A steadily growing repository containing a previously unavailable subset of Princeton's Latin American Ephemera Collection as well as newly acquired materials being digitized and added on an ongoing basis. The bulk of the ephemera currently found in the Digital Archive of Latin American and Caribbean Ephemera was originally created around the turn of the 20th century and after, with some originating as recently as within the last year. The formats or genre most commonly included are pamphlets, flyers, leaflets, brochures, posters, stickers, and postcards. These items were originally created by a wide array of social activists, non-governmental organizations, government agencies, political parties, public policy think tanks, and other types of organizations in order to publicize their views, positions, agendas, policies, events, and activities. The vast majority are rare, hard-to-find primary sources unavailable elsewhere.
Princeton, New Jersey : Princeton University Art Museum,  New Haven : Yale University Press,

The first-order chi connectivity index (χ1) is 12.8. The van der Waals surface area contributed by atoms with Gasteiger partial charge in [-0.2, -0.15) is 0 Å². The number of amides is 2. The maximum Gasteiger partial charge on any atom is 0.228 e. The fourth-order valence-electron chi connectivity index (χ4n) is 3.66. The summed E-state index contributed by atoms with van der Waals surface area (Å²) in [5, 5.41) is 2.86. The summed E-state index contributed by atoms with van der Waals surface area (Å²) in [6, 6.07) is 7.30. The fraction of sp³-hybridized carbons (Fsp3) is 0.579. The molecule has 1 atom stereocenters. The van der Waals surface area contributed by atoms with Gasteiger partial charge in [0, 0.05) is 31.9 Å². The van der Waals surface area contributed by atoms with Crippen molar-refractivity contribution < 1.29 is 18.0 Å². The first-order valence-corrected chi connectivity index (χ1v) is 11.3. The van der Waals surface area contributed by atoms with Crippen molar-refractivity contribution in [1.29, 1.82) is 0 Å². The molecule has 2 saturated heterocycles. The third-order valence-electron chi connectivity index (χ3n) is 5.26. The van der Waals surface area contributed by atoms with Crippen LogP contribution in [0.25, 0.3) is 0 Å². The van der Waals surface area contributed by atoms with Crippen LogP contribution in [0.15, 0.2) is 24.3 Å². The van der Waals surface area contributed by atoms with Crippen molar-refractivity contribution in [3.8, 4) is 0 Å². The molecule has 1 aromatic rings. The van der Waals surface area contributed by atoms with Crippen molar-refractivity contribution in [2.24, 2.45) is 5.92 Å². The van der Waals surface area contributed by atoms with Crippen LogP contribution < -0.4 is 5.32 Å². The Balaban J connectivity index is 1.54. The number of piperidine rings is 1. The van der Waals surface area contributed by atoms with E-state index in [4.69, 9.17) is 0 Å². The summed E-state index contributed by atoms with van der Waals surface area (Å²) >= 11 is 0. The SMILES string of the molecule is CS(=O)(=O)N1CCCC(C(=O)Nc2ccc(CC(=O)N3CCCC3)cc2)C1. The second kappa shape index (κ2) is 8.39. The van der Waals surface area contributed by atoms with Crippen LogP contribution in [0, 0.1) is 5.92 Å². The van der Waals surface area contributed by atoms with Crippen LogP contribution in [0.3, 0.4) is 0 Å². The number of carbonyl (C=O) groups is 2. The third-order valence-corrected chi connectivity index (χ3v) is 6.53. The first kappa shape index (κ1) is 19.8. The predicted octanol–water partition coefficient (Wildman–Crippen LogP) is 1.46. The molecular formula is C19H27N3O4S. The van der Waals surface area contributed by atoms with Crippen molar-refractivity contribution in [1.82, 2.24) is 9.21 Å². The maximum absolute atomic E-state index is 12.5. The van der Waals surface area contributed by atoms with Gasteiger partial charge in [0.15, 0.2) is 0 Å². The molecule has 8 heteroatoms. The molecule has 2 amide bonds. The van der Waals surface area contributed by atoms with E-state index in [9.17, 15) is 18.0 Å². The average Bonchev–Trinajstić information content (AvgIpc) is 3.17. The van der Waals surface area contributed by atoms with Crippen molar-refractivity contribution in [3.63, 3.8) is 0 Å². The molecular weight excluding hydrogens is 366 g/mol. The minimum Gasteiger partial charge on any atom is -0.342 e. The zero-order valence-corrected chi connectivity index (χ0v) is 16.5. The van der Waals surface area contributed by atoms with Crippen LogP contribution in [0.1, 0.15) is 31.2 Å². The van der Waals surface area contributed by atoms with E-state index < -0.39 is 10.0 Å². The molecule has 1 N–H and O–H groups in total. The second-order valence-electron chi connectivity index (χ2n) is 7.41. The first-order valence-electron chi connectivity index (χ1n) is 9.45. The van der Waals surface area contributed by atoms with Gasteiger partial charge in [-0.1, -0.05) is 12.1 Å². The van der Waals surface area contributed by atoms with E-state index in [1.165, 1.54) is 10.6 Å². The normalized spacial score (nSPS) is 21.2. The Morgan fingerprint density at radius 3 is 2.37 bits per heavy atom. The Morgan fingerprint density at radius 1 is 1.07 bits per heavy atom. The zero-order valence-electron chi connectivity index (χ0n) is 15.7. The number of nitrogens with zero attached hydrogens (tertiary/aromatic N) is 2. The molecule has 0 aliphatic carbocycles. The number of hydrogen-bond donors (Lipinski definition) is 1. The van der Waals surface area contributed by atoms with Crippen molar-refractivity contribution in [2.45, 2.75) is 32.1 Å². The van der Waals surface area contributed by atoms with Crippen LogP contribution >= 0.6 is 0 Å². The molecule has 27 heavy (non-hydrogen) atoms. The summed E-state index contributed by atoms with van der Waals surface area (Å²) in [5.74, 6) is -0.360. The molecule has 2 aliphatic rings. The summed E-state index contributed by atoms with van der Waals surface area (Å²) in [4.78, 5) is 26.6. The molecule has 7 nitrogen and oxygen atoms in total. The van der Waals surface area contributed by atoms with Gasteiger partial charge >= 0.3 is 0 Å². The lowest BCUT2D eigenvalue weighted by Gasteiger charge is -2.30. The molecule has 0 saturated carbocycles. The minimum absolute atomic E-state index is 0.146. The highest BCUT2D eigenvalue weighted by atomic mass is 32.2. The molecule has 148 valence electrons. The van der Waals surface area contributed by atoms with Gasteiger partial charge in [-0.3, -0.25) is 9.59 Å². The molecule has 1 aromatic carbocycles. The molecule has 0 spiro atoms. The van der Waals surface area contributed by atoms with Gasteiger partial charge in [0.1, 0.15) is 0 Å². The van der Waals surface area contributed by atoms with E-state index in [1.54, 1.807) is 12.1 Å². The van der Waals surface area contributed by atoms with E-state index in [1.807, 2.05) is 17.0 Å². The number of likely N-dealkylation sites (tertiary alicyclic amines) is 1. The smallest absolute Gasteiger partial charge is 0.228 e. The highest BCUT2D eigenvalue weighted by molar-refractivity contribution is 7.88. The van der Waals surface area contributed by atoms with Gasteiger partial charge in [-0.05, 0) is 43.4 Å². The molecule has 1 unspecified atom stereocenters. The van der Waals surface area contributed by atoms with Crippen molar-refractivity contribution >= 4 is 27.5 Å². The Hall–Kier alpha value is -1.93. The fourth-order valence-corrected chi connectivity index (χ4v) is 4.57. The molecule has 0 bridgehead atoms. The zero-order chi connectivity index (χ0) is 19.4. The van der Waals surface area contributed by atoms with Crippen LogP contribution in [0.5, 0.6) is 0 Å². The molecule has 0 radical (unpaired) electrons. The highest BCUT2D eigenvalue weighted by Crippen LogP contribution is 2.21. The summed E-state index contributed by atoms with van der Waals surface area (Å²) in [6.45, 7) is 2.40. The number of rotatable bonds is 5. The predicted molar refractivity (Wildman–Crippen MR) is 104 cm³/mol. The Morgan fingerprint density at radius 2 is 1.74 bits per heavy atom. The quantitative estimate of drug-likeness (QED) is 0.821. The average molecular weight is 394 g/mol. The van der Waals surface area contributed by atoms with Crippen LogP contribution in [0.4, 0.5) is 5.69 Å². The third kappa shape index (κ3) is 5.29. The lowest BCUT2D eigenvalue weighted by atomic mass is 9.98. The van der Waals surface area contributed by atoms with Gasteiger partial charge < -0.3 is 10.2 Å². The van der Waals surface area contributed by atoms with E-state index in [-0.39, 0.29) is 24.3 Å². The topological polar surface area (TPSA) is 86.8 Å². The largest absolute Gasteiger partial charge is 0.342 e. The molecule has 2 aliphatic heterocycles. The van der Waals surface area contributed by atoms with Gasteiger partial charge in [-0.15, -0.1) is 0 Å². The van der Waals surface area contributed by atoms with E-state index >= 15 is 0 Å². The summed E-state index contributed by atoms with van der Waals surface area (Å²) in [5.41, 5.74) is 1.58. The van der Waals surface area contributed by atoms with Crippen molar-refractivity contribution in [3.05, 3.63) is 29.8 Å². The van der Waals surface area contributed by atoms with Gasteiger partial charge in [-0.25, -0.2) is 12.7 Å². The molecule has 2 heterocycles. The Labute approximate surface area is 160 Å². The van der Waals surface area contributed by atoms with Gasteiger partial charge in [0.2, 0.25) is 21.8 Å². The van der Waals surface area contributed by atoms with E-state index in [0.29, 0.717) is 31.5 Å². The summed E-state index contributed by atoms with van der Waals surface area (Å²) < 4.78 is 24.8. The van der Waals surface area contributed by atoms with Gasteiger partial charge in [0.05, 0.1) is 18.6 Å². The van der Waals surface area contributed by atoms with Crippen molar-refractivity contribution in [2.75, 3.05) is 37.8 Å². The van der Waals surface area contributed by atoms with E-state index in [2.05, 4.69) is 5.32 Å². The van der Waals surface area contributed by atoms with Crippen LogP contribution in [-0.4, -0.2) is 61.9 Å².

Book — 208 pages : color illustrations, map ; 33 cm
Princeton's Great Persian Book of Kings presents the first comprehensive examination of a beautifully decorated yet relatively unknown manuscript of the Shahnama (Book of Kings), created in 1589-90 in the flourishing cultural center of Shiraz. Held by Princeton University and called the Peck Shahnama after its donor, the work ranks among the finest intact 16th-century Persian manuscripts in the United States. Composed more than one thousand years ago, the epic poem Shahnama narrates the story of Iran from the dawn of time to the 7th century A.D. Its 50,000 verses and countless tales of Iran's ancient kings and heroes have been a vital source of artistic inspiration in Persian culture for centuries. Author Marianna Shreve Simpson offers a detailed discussion of the Peck Shahnama, including its origins, history, and artistic characteristics. All of the manuscript's intricately illuminated and illustrated folios are reproduced with stunning new photography, and each is accompanied by commentary on its narrative themes and artistic presentation. An essay by Louise Marlow explores the manuscript's extensive marginal glosses, an unusual feature of the Peck Shahnama. (source: Nielsen Book Data)